34C28 Complex behavior and chaotic systems of ordinary differential equations
PDFBibTeX XMLCite
Full Text: DOI

References:

[1] Van Lenteren, J. C.: Integrated pest management in protected crops, in: D. Dent (Ed.), Integrated pest management, Chapman & Hall, London, 311–320, 1995
[2] University of California, Division of Agriculture and Natural Resources. Integrated Pest Management for Alfafa hay, Publication 3312, Publications, Division of Agriculture and Nature Resources, University of Califania, 6701 San Pablo Avenue, Oakland CA 94608–1239, 1981
[3] Parker, F. D.: Management of pest populations by manipulating densities of both host and parasites through periodic releases, In: Huffaker, C. B., Ed. Biological control, New York: Plenum Press, 1971
[4] Barclay, H. J.: Models for pest control using predator release, habitat management and pesticide release in combination. J. Applied Ecology, 19, 337–348 (1982) · doi:10.2307/2403471
[5] Freedman, H. J.: Graphical stability, enrichment, and pest control by a natural enemy. Math. Biosci, 31, 207–225 (1976) · Zbl 0373.92023 · doi:10.1016/0025-5564(76)90080-8
[6] Van Lenteren, J. C.: Measures of success in biological control of anthropoids by augmentation of natural enemies, in: S. Wratten, G. Gurr (Eds.), Measures of success in biological control, Kluwer Academic Publishers, Dordrecht, 77–89, 2000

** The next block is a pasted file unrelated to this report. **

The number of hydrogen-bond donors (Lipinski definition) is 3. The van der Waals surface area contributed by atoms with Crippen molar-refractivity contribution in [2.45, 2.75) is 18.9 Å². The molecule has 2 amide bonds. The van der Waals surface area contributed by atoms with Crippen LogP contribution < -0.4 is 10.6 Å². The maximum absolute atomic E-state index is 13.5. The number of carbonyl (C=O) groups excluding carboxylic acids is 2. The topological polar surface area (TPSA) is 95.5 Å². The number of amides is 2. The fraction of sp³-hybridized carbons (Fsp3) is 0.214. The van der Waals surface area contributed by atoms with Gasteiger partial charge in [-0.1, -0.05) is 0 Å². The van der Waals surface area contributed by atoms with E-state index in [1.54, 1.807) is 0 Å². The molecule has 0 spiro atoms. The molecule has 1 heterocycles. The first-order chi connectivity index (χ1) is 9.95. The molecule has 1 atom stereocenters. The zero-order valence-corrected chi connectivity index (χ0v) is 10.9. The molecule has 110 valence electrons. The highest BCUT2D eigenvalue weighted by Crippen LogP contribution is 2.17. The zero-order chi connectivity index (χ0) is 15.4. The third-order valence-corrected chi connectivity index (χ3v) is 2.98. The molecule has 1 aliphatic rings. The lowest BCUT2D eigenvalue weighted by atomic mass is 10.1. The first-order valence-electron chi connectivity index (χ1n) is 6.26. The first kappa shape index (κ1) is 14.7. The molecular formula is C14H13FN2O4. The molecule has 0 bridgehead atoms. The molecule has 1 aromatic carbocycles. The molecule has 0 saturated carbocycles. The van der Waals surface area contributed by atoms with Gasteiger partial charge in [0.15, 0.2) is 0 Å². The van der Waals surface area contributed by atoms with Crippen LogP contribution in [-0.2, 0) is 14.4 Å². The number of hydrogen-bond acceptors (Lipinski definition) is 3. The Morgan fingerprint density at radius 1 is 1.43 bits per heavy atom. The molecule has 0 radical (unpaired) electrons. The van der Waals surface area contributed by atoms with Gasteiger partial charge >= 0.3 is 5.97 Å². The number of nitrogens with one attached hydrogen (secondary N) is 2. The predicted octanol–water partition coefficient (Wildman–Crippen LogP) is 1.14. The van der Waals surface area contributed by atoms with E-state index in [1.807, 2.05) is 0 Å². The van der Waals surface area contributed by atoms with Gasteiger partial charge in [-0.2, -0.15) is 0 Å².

[7] Grasman, J., Van Herwaarden, O. A., Hemerik, L., Van Lenteren, J. C.: A two–component model of hostparasitoid interactions: determination of the size of inundative releases of parasitoids in biological pest control. Math. Biosci., 169, 207–216 (2001) · Zbl 0966.92026 · doi:10.1016/S0025-5564(00)00051-1
[8] Bainov, D., Simeonov, P.: Impulsive differential equations: periodic solutions and applications, Ptiman Monographs and Surveys in Pure and Applied Mathematics 66, 1993 · Zbl 0815.34001
[9] Lakshmikantham, V., Bainov, D., Simeonov, P.: Theory of impulsive differential equations. World Scientific, Singapore, 1989 · Zbl 0719.34002
[10] Lotka, A. J.: Undated oscillations derived from the law of mass action. J. Amer. Chem. Soc., 42, 1595–1599 (1920) · doi:10.1021/ja01453a010
[11] Volterra, V.: Variations and fluctuations of a number of individuals in animal species living together, Translation In: R. N. Chapman: Animal Ecology, New York: McGraw Hill, 409–448, 1931
[12] Lakmeche, A., Arino, O.: Bifurcation of non trivial periodic solutions of impulsive differential equations arising chemotherapeutic treatment. Dynamics of Continuous, Discrete and Impulsive System, 7, 265–287 (2000) · Zbl 1011.34031
[13] Grebogi, C., Ott, E., Yorke, J. A.: Crises, sudden changes in chaotic attractors and chaotic transient. Physica D, 7, 181–200 (1983) · Zbl 0561.58029 · doi:10.1016/0167-2789(83)90126-4
[14] Riidiger, S.: Practical bifurcation and stability analysis from equilibrium to chaos, Springer–Verlag, New York, 1994
[15] Hasting, A., Figgins, K.: Persistence of transitions in spatially structured ecological models. Science, 263, 1133–1137 (1994) · doi:10.1126/science.263.5150.1133
This reference list is based on information provided by the publisher or from digital mathematics libraries. Its items are heuristically matched to zbMATH identifiers and may contain data conversion errors. In some cases that data have been complemented/enhanced by data from zbMATH Open. This attempts to reflect the references listed in the original paper as accurately as possible without claiming completeness or a perfect matching.